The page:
Dragonflies and damselflies make good targets in the dog days of summer. They're readily available in the yard around our house, so I don't need to leave the air conditioning for long. I'm still learning to identify the common species in the area so I put together this pictorial guide. It shows full views to help easily identify the species. All images from The Woodlands or nearby areas in Montgomery County.
Dragonfly mating is unusual by human standards ;-) The Female is green and the male is blue. This is from 2016 in our neighborhood with the big lens and D810A camera.
The Eastern Pondhawks are very common in our neighborhood. The green females are easy to identify. Green Darners, also green obviously, are much bigger. See below.
Very large and colorful dragonflies. I thought they were mating, and it may be fair to say they are... But really these dragonflies "ovipositing" (laying eggs). My buddy Gil advises: Photo shows Common Green Darner. Anax junius. The bluer one is the male. He is holding the female in tandem linkage, basically guarding her from other males. She is depositing eggs. Not all dragonflies will oviposit while in tandem linkage but this is one species that does
Male Blue Dasher dragonfly, Pachydiplax longipennis. I shot this guy with the big lens while I was chasing the Black-bellied Whistling-ducks (seen at the link). The males have the blue-green (cyan) colored eyes as shown here. The females have brown/reddish eyes as shown in the picture below. BugGuide link here. They are relatively small.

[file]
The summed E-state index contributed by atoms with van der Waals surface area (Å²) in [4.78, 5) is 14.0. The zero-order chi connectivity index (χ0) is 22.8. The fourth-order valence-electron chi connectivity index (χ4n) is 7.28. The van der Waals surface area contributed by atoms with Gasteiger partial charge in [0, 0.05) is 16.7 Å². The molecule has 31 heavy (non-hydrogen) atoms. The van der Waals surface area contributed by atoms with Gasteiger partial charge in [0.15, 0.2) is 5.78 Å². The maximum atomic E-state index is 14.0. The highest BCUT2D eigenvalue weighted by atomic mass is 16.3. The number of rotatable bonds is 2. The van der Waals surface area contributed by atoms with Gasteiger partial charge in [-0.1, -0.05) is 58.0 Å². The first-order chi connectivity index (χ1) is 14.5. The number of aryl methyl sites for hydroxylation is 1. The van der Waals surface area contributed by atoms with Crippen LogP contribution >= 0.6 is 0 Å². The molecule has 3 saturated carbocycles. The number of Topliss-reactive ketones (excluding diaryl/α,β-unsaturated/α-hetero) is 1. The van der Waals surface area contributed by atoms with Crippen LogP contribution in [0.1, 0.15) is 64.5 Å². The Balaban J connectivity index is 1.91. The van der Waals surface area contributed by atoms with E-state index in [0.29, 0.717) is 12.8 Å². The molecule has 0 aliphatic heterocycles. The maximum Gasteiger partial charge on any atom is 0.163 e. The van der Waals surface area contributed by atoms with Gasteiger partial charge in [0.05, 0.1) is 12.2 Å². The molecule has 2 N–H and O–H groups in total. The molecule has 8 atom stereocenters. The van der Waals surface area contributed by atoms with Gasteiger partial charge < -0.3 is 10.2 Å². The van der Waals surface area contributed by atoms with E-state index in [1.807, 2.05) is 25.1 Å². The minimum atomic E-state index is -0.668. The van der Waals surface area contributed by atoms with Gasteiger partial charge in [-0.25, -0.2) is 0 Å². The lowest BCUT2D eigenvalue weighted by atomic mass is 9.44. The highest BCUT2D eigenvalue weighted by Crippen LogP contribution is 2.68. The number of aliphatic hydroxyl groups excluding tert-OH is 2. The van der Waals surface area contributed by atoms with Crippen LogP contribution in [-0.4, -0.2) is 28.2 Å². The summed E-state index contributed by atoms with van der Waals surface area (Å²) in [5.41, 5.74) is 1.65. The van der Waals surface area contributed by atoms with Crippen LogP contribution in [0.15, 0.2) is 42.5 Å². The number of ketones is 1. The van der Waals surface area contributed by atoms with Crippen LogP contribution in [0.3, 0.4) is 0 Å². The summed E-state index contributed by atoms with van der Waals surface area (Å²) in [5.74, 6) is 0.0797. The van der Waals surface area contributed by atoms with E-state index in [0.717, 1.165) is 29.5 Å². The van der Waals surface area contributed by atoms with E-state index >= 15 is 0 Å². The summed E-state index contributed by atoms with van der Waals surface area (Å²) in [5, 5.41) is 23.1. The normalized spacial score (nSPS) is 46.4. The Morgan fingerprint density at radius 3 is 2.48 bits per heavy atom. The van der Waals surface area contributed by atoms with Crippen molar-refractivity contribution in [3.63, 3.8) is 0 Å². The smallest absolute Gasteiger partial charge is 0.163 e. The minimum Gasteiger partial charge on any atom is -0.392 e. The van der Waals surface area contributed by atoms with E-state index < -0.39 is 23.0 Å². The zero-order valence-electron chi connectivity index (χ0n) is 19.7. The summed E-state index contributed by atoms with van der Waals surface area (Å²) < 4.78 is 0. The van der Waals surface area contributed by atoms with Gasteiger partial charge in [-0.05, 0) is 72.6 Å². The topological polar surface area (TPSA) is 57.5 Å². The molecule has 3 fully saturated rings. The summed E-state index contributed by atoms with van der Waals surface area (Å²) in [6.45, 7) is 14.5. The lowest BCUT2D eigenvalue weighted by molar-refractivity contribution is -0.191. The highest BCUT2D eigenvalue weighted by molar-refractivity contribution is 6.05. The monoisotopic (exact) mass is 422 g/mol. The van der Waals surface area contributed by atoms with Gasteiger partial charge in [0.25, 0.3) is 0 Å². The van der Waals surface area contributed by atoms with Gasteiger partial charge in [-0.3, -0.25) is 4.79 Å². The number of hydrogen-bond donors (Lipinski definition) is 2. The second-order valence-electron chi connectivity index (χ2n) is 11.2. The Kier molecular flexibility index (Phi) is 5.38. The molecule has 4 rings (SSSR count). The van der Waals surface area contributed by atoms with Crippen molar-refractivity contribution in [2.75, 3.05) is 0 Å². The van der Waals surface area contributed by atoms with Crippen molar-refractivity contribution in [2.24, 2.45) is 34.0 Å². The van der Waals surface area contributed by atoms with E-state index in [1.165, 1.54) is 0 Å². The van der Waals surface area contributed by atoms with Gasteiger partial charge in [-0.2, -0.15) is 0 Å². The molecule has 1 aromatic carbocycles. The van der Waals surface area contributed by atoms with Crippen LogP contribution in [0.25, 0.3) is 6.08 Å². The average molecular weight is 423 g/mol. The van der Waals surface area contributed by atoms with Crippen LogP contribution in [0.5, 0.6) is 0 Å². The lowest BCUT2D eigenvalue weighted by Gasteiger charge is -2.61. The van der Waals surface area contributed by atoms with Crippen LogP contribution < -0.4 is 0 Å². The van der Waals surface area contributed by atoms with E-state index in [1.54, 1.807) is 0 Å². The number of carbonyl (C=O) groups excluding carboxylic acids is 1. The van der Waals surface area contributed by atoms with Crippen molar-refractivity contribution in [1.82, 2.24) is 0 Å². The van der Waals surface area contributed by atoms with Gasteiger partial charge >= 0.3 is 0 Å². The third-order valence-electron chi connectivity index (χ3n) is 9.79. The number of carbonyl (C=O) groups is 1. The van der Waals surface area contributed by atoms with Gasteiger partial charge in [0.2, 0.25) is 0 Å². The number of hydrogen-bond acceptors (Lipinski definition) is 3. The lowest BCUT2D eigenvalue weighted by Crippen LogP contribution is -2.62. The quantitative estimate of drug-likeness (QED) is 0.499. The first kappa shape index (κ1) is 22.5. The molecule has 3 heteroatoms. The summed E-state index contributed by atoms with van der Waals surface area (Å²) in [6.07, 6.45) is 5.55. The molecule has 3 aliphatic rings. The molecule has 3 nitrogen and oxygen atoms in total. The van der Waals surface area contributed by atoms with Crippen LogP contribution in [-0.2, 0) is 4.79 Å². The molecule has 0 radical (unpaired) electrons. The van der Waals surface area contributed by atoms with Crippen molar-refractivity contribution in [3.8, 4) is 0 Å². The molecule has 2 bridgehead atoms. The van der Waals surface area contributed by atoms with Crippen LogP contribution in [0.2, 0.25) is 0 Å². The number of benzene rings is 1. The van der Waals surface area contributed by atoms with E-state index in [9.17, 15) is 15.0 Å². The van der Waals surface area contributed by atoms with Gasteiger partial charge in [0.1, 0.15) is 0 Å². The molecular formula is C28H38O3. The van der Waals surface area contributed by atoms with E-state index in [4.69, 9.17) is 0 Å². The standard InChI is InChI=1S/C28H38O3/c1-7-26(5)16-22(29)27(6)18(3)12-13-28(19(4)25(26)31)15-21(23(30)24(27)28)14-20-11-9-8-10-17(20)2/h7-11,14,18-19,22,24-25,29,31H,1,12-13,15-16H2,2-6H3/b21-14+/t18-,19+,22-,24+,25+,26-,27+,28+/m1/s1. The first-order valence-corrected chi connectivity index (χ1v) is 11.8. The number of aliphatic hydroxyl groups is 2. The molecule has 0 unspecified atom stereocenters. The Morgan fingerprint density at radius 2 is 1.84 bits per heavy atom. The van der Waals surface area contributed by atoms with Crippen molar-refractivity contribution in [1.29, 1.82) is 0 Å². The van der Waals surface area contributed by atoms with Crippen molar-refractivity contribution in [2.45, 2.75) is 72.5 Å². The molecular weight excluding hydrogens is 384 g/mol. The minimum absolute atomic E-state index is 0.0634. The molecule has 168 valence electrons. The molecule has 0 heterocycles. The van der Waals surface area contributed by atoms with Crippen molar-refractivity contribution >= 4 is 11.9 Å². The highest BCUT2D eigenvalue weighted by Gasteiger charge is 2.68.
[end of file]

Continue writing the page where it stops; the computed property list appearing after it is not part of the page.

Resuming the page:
This is from the backyard, May 2015. If you look carefully you can see its prey which I suspect (and hope) to be one of that big nasty mosquitoes we're seeing after all the rains. Thanks again to Gil who provided the ID: This is a female-type skimmer, family Libellulidae. There are two species in your area that are almost identical: Golden-winged and Needham's Skimmers. They are told apart by the markings on the sides of the thorax. I can see just enough of that in your photo to suspect this is a female or immature male Needham's Skimmer (Libellula needhami). After viewing the image below: Based on the lateral view, it is confirmed: Needham's Skimmer. Image Details: Nikon D750 Camera, 200mm f4 macro lens aperture priority f8, 1/1600s, auto-ISO 1000, matrix metering. I used the fine resolution JPEG out of the camera, vivid setting, plus HDR toning in Photoshop at default settings, but with a fade to just saturation.